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Tories out to knife the BBC
Socialists demand democratic ownership and control of mass media
Culture secretary John Whittingdale recently published the government's White Paper plans on the future funding and governance of the BBC.
Ken Smith explains what lies behind the changes and why they must be fought.
The Tories and their big business pals are keen to shrink the public broadcaster to benefit private news and entertainment media, such as the Murdoch empire, and also to exert greater political control over content. To that end a constant stream of black propaganda attacking the 'left-wing bias', 'profligacy' and 'monopoly' of the BBC has been carried by the right-wing media.
Changes to the Royal Charter regulating the BBC will be made by the government in the autumn covering the next eleven years. The governing trust will be replaced by a board, with a number of members appointed by the government - so much for 'editorial independence'. There will be no vote in parliament on the issue.
And although the licence fee will remain, Tory chancellor George Osborne has already decided that the cost of free TV licences for the over 75s will in future be borne by the BBC, not the government. The BBC has already severely cut its budget and staffing levels in a forlorn attempt to appease the government.
Of course Murdoch's Sky business shows no sign of giving up its 'monopoly' over satellite broadcasting - particularly of sport - even when instructed to.
Many big newspaper companies enjoy a virtual monopoly of print and online news provision in most of Britain's major towns and cities. And, because of cost cutting, the quality of news and service they provide is nowhere near that provided by the BBC.
Socialists do not defend the BBC uncritically. Much of its news service is dominated by the same pro-big business and right-wing establishment values as the rest of the media. Its senior executives and 'stars' earn high pay that is far removed from the reality of most journalists and working people.
However, it does provide programming that the commercial broadcasters do not and never will be inclined to provide.
The corporation is the largest single investor in TV news production; it spends approximately £680 million a year on its radio services, with approximately £120 million on radio news, across the UK. The commercial sector spends only about £27 million on radio news.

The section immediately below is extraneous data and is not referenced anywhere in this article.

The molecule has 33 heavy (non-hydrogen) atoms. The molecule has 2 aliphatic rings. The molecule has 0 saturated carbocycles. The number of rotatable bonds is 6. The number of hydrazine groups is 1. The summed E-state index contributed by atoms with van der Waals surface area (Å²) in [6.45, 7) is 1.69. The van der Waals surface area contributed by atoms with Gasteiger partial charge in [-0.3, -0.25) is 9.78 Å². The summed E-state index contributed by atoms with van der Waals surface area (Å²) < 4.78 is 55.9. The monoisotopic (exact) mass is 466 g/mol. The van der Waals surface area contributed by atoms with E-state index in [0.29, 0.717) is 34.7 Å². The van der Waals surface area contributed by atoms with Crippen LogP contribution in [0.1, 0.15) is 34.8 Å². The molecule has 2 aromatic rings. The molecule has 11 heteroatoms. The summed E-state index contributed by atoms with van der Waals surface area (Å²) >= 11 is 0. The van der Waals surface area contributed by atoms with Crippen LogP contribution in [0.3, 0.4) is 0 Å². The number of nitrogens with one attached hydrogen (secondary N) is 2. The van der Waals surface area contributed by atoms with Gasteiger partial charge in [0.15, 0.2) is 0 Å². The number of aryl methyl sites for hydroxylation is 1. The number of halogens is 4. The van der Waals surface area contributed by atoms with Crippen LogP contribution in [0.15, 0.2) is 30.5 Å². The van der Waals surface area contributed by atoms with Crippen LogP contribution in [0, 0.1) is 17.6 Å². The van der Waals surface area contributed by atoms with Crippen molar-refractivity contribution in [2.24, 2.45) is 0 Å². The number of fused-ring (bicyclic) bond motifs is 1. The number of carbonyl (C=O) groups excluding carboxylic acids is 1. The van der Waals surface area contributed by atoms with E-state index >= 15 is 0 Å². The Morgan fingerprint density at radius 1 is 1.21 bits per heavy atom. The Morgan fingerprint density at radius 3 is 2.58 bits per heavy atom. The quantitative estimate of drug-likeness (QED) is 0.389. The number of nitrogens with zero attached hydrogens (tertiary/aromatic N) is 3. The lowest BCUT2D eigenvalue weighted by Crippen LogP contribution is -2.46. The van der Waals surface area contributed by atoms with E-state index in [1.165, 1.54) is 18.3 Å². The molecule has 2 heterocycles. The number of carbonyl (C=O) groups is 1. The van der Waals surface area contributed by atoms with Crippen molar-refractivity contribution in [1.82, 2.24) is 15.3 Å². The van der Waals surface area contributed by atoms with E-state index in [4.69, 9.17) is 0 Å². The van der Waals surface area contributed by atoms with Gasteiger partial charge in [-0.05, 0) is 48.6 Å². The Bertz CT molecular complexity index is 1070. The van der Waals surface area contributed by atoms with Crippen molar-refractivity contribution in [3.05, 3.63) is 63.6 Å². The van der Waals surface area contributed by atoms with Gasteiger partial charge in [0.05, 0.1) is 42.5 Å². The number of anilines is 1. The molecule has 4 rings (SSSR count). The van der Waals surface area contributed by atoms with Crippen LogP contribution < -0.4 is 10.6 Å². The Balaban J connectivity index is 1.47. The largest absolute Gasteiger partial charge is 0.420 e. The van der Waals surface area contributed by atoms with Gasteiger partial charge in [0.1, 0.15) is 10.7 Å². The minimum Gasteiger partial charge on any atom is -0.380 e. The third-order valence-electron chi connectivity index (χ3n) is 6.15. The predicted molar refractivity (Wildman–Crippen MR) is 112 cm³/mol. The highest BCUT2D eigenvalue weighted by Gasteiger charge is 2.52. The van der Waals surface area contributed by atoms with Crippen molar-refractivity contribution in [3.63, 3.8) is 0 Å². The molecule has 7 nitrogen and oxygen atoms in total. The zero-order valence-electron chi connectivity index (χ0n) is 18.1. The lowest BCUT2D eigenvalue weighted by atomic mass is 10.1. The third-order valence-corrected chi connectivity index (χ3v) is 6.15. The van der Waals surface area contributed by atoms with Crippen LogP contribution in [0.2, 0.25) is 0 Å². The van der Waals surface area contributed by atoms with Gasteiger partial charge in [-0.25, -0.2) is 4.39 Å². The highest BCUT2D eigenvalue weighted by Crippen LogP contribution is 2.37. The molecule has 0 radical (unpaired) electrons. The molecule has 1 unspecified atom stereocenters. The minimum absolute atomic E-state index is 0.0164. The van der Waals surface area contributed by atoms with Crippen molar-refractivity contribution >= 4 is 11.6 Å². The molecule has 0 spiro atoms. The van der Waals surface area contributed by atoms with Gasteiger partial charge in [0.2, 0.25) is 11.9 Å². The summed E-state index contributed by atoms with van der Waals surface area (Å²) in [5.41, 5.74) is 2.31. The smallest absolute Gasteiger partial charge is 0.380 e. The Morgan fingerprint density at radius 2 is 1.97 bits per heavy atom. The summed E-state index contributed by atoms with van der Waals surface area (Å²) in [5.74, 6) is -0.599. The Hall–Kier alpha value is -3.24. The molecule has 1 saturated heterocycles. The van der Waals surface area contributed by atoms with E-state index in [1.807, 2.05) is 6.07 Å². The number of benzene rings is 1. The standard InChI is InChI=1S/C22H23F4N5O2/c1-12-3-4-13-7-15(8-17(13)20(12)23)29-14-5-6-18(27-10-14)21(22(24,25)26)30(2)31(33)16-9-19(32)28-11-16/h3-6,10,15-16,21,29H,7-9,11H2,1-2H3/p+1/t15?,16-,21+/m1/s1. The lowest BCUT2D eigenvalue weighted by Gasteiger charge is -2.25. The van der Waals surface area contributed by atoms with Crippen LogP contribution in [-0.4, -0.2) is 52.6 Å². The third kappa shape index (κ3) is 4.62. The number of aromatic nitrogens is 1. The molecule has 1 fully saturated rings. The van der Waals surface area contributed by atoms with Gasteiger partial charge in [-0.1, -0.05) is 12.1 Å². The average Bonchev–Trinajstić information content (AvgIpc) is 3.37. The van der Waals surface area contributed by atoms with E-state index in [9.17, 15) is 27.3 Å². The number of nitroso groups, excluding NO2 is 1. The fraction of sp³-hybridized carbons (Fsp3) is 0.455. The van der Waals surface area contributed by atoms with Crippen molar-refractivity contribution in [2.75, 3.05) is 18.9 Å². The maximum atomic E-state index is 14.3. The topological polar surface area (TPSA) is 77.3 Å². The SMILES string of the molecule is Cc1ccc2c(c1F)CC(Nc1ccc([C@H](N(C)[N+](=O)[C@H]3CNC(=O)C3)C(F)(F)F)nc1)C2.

The broadcaster receives £3.7 billion income a year. Sky's annual income is nearly double that, but it produces a tiny proportion of original programming.
The BBC accounts for over 40% of the total investment in UK original content. It is the most important commissioner of new content in the UK, spending about £1 billion a year on non-news commissions.
The BBC also spends 76% of its licence fee income on TV content. This is more than any other broadcaster. As a subscription platform, Sky spends 34%.
Having a state broadcaster, even one as politically threatened as the BBC, still represents an enormously valuable and relatively cheap asset for all those who use it.
Ultimately, the BBC needs to be critically defended as a public service broadcaster, against a media where news and entertainment - and there's not a lot to distinguish which is which in the majority of media outlets - is becoming completely dominated by the Murdochs and the Daily Mail owners.
Media unions have an immediate battle to fight to defend jobs and the quality of programme making at the BBC.
But there is a longer-term campaign also to be fought by working-class people who have a clear interest in defending the BBC to avoid the Murdoch empire tightening its death grip on news, sport and entertainment.
The only way the BBC can be effectively defended is by also raising the question of who controls the BBC and more widely who controls the media?
Socialists argue that all major media companies should be publicly owned under democratic workers' control and management.
Their resources - particularly the printing and broadcast facilities - could then be utilised for the benefit of all sections of society by allowing all groups in society (except fascists) access to media facilities based on the level of support that group has in society.
Nationalisation of media resources has to be seen as a handing back of the media to the community, to allow journalists and programme makers greater freedom to develop content without fear of offending political or commercial interests.
While socialists argue for defence of the BBC we do not call for state control or a state monopoly of news and entertainment or a continuation of the BBC as it is set up at present.
The BBC should be neither controlled by the government or the metropolitan establishment elite that currently runs the corporation. Instead, a genuine democratic control of the BBC needs to be instituted, with working-class people and media trade unions being properly represented at every level of the organisation.
We campaign for the provision of news and entertainment to be taken out of the media profiteers' hands and for culture, news and entertainment to be provided through a genuinely independent, free media, as part of a democratic socialist society.
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